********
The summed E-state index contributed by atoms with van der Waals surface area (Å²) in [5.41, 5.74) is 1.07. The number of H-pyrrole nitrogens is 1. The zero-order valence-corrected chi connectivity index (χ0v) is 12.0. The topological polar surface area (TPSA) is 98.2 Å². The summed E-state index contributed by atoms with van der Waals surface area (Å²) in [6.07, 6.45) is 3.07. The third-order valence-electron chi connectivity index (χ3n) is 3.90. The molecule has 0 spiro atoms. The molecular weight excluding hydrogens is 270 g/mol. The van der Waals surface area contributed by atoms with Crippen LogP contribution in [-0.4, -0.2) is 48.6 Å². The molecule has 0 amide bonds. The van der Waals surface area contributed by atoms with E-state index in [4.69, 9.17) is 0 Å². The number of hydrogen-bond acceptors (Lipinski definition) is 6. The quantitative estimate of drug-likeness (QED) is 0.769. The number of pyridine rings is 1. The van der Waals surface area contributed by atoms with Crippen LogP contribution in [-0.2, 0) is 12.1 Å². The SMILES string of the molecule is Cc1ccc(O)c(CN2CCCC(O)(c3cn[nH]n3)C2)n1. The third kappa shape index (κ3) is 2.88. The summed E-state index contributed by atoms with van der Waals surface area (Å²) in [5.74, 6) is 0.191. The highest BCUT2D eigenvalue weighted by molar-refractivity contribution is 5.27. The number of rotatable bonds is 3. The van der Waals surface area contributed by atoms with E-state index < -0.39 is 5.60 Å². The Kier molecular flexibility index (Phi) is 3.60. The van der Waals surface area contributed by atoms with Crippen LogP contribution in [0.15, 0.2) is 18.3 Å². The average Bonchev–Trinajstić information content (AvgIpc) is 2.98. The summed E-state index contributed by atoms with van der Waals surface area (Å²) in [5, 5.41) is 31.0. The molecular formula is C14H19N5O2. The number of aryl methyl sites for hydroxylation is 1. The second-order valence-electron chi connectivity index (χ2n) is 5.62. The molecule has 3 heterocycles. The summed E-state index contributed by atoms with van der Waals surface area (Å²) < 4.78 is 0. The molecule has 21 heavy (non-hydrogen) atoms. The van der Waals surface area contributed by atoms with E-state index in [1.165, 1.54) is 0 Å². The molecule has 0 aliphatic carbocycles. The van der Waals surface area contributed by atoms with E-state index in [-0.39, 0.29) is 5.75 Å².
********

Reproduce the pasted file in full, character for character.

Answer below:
The summed E-state index contributed by atoms with van der Waals surface area (Å²) in [5.41, 5.74) is 1.07. The number of H-pyrrole nitrogens is 1. The zero-order valence-corrected chi connectivity index (χ0v) is 12.0. The topological polar surface area (TPSA) is 98.2 Å². The summed E-state index contributed by atoms with van der Waals surface area (Å²) in [6.07, 6.45) is 3.07. The third-order valence-electron chi connectivity index (χ3n) is 3.90. The molecule has 0 spiro atoms. The molecular weight excluding hydrogens is 270 g/mol. The van der Waals surface area contributed by atoms with Crippen LogP contribution in [-0.4, -0.2) is 48.6 Å². The molecule has 0 amide bonds. The van der Waals surface area contributed by atoms with E-state index in [4.69, 9.17) is 0 Å². The number of hydrogen-bond acceptors (Lipinski definition) is 6. The quantitative estimate of drug-likeness (QED) is 0.769. The number of pyridine rings is 1. The van der Waals surface area contributed by atoms with Crippen LogP contribution in [-0.2, 0) is 12.1 Å². The SMILES string of the molecule is Cc1ccc(O)c(CN2CCCC(O)(c3cn[nH]n3)C2)n1. The third kappa shape index (κ3) is 2.88. The summed E-state index contributed by atoms with van der Waals surface area (Å²) in [5.74, 6) is 0.191. The highest BCUT2D eigenvalue weighted by molar-refractivity contribution is 5.27. The number of rotatable bonds is 3. The van der Waals surface area contributed by atoms with E-state index < -0.39 is 5.60 Å². The Kier molecular flexibility index (Phi) is 3.60. The van der Waals surface area contributed by atoms with Crippen LogP contribution in [0.15, 0.2) is 18.3 Å². The average Bonchev–Trinajstić information content (AvgIpc) is 2.98. The summed E-state index contributed by atoms with van der Waals surface area (Å²) in [5, 5.41) is 31.0. The molecular formula is C14H19N5O2. The number of aryl methyl sites for hydroxylation is 1. The second-order valence-electron chi connectivity index (χ2n) is 5.62. The molecule has 3 heterocycles. The summed E-state index contributed by atoms with van der Waals surface area (Å²) < 4.78 is 0. The molecule has 21 heavy (non-hydrogen) atoms. The van der Waals surface area contributed by atoms with E-state index in [1.165, 1.54) is 0 Å². The molecule has 0 aliphatic carbocycles. The van der Waals surface area contributed by atoms with E-state index in [-0.39, 0.29) is 5.75 Å².